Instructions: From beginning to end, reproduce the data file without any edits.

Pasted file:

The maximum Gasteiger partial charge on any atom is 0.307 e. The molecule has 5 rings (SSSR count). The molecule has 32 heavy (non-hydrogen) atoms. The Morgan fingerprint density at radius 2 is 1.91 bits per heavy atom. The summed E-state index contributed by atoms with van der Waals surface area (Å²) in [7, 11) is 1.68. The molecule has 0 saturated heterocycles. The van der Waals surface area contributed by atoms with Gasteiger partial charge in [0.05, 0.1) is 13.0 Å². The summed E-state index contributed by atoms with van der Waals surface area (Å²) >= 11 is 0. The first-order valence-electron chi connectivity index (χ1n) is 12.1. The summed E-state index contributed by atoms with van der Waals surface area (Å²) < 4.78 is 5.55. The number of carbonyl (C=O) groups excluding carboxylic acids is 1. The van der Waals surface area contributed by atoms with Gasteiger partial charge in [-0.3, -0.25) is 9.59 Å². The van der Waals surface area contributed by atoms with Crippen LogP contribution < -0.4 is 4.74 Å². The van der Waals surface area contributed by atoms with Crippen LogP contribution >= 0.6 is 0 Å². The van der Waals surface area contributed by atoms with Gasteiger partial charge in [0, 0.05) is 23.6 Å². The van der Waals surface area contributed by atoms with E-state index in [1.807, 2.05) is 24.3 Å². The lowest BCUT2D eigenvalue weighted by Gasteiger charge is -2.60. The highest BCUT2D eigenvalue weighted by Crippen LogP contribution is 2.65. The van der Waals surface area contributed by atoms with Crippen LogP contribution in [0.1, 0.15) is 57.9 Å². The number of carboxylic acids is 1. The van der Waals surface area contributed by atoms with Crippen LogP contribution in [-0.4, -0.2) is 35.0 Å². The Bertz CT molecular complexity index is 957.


The maximum Gasteiger partial charge on any atom is 0.307 e. The molecule has 5 rings (SSSR count). The molecule has 32 heavy (non-hydrogen) atoms. The Morgan fingerprint density at radius 2 is 1.91 bits per heavy atom. The summed E-state index contributed by atoms with van der Waals surface area (Å²) in [7, 11) is 1.68. The molecule has 0 saturated heterocycles. The van der Waals surface area contributed by atoms with Gasteiger partial charge in [0.05, 0.1) is 13.0 Å². The summed E-state index contributed by atoms with van der Waals surface area (Å²) >= 11 is 0. The first-order valence-electron chi connectivity index (χ1n) is 12.1. The summed E-state index contributed by atoms with van der Waals surface area (Å²) < 4.78 is 5.55. The number of carbonyl (C=O) groups excluding carboxylic acids is 1. The van der Waals surface area contributed by atoms with Gasteiger partial charge in [-0.3, -0.25) is 9.59 Å². The van der Waals surface area contributed by atoms with Crippen LogP contribution < -0.4 is 4.74 Å². The van der Waals surface area contributed by atoms with Crippen LogP contribution >= 0.6 is 0 Å². The van der Waals surface area contributed by atoms with Gasteiger partial charge in [0, 0.05) is 23.6 Å². The van der Waals surface area contributed by atoms with E-state index in [1.807, 2.05) is 24.3 Å². The lowest BCUT2D eigenvalue weighted by Gasteiger charge is -2.60. The highest BCUT2D eigenvalue weighted by Crippen LogP contribution is 2.65. The van der Waals surface area contributed by atoms with Crippen LogP contribution in [0.1, 0.15) is 57.9 Å². The number of carboxylic acids is 1. The van der Waals surface area contributed by atoms with Crippen LogP contribution in [-0.4, -0.2) is 35.0 Å². The Bertz CT molecular complexity index is 957.